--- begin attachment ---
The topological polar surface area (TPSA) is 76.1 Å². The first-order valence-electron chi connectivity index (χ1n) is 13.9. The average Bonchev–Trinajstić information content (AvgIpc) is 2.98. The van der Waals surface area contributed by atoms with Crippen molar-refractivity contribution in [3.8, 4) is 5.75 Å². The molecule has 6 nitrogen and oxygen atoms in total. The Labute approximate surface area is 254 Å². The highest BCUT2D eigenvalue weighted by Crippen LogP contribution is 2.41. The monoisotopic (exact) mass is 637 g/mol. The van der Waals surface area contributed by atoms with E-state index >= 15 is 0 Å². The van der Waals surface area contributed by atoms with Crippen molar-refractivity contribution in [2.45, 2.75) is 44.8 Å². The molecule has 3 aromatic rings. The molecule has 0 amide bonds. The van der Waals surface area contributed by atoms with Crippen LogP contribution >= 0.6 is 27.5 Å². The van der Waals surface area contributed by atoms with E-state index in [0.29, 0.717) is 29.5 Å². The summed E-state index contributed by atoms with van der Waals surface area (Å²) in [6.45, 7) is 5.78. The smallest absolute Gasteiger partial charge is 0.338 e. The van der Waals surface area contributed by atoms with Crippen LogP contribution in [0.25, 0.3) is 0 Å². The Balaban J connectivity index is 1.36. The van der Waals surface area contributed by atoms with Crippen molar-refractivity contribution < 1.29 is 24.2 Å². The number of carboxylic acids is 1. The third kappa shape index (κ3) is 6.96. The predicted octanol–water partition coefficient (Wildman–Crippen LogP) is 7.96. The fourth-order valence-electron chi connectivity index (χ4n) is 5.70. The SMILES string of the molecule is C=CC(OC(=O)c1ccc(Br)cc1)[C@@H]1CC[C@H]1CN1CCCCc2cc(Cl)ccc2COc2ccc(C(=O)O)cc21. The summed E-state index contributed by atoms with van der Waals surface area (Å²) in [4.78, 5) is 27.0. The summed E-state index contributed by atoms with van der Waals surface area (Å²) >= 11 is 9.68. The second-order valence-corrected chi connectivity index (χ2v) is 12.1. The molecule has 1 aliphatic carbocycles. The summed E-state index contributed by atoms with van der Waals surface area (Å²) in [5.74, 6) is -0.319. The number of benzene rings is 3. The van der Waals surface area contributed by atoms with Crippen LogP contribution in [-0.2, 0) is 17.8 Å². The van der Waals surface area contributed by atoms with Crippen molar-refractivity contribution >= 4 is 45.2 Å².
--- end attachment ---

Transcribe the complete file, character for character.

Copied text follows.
The topological polar surface area (TPSA) is 76.1 Å². The first-order valence-electron chi connectivity index (χ1n) is 13.9. The average Bonchev–Trinajstić information content (AvgIpc) is 2.98. The van der Waals surface area contributed by atoms with Crippen molar-refractivity contribution in [3.8, 4) is 5.75 Å². The molecule has 6 nitrogen and oxygen atoms in total. The Labute approximate surface area is 254 Å². The highest BCUT2D eigenvalue weighted by Crippen LogP contribution is 2.41. The monoisotopic (exact) mass is 637 g/mol. The van der Waals surface area contributed by atoms with E-state index >= 15 is 0 Å². The van der Waals surface area contributed by atoms with Crippen molar-refractivity contribution in [2.45, 2.75) is 44.8 Å². The molecule has 3 aromatic rings. The molecule has 0 amide bonds. The van der Waals surface area contributed by atoms with Crippen LogP contribution >= 0.6 is 27.5 Å². The van der Waals surface area contributed by atoms with E-state index in [0.29, 0.717) is 29.5 Å². The summed E-state index contributed by atoms with van der Waals surface area (Å²) in [6.45, 7) is 5.78. The smallest absolute Gasteiger partial charge is 0.338 e. The van der Waals surface area contributed by atoms with Crippen LogP contribution in [0.25, 0.3) is 0 Å². The Balaban J connectivity index is 1.36. The van der Waals surface area contributed by atoms with Crippen molar-refractivity contribution < 1.29 is 24.2 Å². The number of carboxylic acids is 1. The third kappa shape index (κ3) is 6.96. The predicted octanol–water partition coefficient (Wildman–Crippen LogP) is 7.96. The fourth-order valence-electron chi connectivity index (χ4n) is 5.70. The SMILES string of the molecule is C=CC(OC(=O)c1ccc(Br)cc1)[C@@H]1CC[C@H]1CN1CCCCc2cc(Cl)ccc2COc2ccc(C(=O)O)cc21. The summed E-state index contributed by atoms with van der Waals surface area (Å²) in [4.78, 5) is 27.0. The summed E-state index contributed by atoms with van der Waals surface area (Å²) >= 11 is 9.68. The second-order valence-corrected chi connectivity index (χ2v) is 12.1. The molecule has 1 aliphatic carbocycles. The summed E-state index contributed by atoms with van der Waals surface area (Å²) in [5.74, 6) is -0.319. The number of benzene rings is 3. The van der Waals surface area contributed by atoms with Crippen LogP contribution in [-0.2, 0) is 17.8 Å². The van der Waals surface area contributed by atoms with Crippen molar-refractivity contribution >= 4 is 45.2 Å².